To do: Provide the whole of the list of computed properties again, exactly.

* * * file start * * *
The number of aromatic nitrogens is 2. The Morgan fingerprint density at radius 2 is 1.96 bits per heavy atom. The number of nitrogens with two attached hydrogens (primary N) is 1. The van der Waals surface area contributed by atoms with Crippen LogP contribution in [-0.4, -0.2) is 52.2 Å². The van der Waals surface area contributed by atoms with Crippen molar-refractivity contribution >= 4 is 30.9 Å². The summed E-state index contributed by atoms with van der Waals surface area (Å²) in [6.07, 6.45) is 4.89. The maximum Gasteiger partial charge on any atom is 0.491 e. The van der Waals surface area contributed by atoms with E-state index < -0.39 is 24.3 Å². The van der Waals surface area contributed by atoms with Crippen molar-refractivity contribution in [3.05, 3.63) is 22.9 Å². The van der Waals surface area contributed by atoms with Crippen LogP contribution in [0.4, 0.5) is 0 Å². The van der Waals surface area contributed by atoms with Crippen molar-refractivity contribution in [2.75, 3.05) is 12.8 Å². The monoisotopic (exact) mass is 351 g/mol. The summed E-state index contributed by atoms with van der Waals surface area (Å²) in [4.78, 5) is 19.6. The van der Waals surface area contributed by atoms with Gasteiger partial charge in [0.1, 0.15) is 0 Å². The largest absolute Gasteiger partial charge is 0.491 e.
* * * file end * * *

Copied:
The number of aromatic nitrogens is 2. The Morgan fingerprint density at radius 2 is 1.96 bits per heavy atom. The number of nitrogens with two attached hydrogens (primary N) is 1. The van der Waals surface area contributed by atoms with Crippen LogP contribution in [-0.4, -0.2) is 52.2 Å². The van der Waals surface area contributed by atoms with Crippen molar-refractivity contribution >= 4 is 30.9 Å². The summed E-state index contributed by atoms with van der Waals surface area (Å²) in [6.07, 6.45) is 4.89. The maximum Gasteiger partial charge on any atom is 0.491 e. The van der Waals surface area contributed by atoms with E-state index < -0.39 is 24.3 Å². The van der Waals surface area contributed by atoms with Crippen molar-refractivity contribution in [3.05, 3.63) is 22.9 Å². The van der Waals surface area contributed by atoms with Crippen LogP contribution in [0.4, 0.5) is 0 Å². The van der Waals surface area contributed by atoms with Crippen molar-refractivity contribution in [2.75, 3.05) is 12.8 Å². The monoisotopic (exact) mass is 351 g/mol. The summed E-state index contributed by atoms with van der Waals surface area (Å²) in [4.78, 5) is 19.6. The van der Waals surface area contributed by atoms with Gasteiger partial charge in [0.1, 0.15) is 0 Å². The largest absolute Gasteiger partial charge is 0.491 e.